I think you make good point. The fan base seems more “broadly spread” in Europe.

  • Wily_Quixote

    Very interesting article. I have always wondered why the sponsors of European cycling, when I used to watch the TdF, were so euro-centric. Belgian flooring companies, Spanish charities…. if I had been influenced by advertising what could I buy? Well, Motorola as it turns out. My second phone was a Motorola, influenced ( no doubt) the the presence of a team in the TdF.

    2.5 -10 million doesn’t seem like that much for a global company wanting worldwide exposure with predominantly European market penetration, but obviously the big companies do their research. I am a little surprised at the difficulty in attracting, at least, co-sponsorship.

    Who pays for the coverage of a race like the TdF? I presumed French TV owned the infrastructure and footage and on sold it to, for example, SBS in Australia. Why does the cost of filming the event affect team budgets?

    Anyway, interesting article, thanks.

    • DaveRides

      > Who pays for the coverage of a race like the TdF? I presumed French TV owned the infrastructure and footage and on sold it to, for example, SBS in Australia. Why does the cost of filming the event affect team budgets?

      Yes, basically.

      The high cost of producing cycling on TV and low interest (outside the Tour) means there is less profit coming in to the races and no room to increase the payouts to teams. Most races make a loss that is underwritten by a government at regional/provincial level, not a profit.

  • DaveRides

    Two points:

    1. The constant switching between € and $ of some kind (assuming USD for the NBA talk near the top and AUD when talking about Orica?) is giving me a headache. Can it please be edited to have Euros in brackets for all figures?

    2. Soft cap and luxury tax please – but with the cap being on total spending rather than just salaries.

  • winkybiker

    Oath, mate. ‘ckin oath, mate.

  • Luke Bartlett

    Super interesting. Did anyone see how much money that soccer team ‘printed’ after signing Neymar and selling his jerseys? I spose theres not much of a team identity within cycling in that people don’t barrack for a team like in traditional H2H sports which limits merchandising (plus the snobbery of not wearing pro kit). Largely because they come and go i suppose.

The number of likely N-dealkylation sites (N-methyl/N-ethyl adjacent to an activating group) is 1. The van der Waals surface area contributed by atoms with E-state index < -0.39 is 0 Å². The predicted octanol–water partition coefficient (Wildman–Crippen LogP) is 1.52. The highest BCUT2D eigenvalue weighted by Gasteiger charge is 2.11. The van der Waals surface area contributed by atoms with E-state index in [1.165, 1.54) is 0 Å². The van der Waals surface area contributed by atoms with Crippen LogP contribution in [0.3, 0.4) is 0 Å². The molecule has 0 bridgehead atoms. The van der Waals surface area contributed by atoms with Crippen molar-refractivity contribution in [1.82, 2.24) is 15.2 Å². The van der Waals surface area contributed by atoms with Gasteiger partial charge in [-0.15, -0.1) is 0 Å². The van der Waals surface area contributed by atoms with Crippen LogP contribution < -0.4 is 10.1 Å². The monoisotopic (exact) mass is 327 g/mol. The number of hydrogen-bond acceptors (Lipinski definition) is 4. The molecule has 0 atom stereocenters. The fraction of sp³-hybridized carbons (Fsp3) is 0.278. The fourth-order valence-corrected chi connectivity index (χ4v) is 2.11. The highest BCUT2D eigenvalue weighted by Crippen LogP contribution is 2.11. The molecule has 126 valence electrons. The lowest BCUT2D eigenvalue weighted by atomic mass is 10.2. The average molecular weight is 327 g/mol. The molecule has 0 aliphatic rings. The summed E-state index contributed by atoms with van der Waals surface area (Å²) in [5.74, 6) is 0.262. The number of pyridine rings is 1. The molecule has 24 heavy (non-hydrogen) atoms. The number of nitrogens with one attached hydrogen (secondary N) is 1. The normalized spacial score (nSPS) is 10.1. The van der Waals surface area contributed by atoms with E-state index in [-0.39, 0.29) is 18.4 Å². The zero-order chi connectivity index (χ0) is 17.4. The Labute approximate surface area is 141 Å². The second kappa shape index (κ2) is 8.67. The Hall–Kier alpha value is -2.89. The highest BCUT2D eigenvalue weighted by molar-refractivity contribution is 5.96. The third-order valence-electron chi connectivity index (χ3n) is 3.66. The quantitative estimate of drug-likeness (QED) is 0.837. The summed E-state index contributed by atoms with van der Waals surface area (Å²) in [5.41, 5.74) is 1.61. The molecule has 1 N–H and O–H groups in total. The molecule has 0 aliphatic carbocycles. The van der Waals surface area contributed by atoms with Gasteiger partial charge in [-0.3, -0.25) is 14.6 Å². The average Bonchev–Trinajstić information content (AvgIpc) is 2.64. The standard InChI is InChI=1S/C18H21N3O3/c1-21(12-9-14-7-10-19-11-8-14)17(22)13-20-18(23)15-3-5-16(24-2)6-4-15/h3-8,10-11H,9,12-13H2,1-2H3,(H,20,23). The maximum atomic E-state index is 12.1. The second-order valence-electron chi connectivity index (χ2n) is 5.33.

• eppolley

    As for the cycling game it’s nice to have the best rider however most marketable is most likely what you want. A rider has got to do a whole lot more than ride a bike. Cipollini, Bonnen and Cancellara and now The Boss Sagan have all proved they could deliver the goods, yet I’m sure their real value to a sponsor is their picture. While we as cyclist all admire the Gran Tour rider they couldn’t sell me anything with their emaciated bodies and lack of anything else of interest besides riding a bike. Even I can do that.

  • HamishM

    Maybe Vaughters needs to read Moneyball. The winning formula is not hiring overpaid underperformers, but the other way around.

  • Larry @CycleItalia

    Interesting article, but blaming the insane cost of fielding a competitive WT cycling team only on the “rich chamois-sniffers” and oligarchs leaves out the creation (Heinie’s Folly) of the WT as part of the problem. Let’s face it – does cycling NEED to have multiple events going on at the same time, creating the need for multiple squads (and all their support staff and equipment) competing in the same jersey at different events? Does the sport NEED the huge buses and trucks to haul all the equipment around? Most of this started with Heinie’s Folly, the big globalization pipe-dream for pro cycling. Vaughters and his Velon-ilk want to create a franchise, North American style sport so they can cash in like the plutocrats who own NFL and NBA teams since they believe they’d be grandfathered into the program since they already have teams. I enjoy cycling because it’s NOT a “sport” like NFL and NBA, though some sort of salary cap idea may have merit – but it’s a tough argument when lowly Cannondale came within 54 seconds of cycling’s biggest prize in 2017 against a team with a budget of 40 million.

  • Mike Williams

    I normally loathe salary caps (and penalty taxes) in sports because it punishes the home team fans who get out to a team’s games and watch/listen/follow a team in order to payoff the loser franchises. But in cycling it may just work because there is no local fan base, no gate, no local TV contracts, etc.

    The problem is that it can punish the stars who really attract the fans e.g. Sagan. But again cycling is unique in that allows them to be paid directly by the main sponsors (e..g Specialized).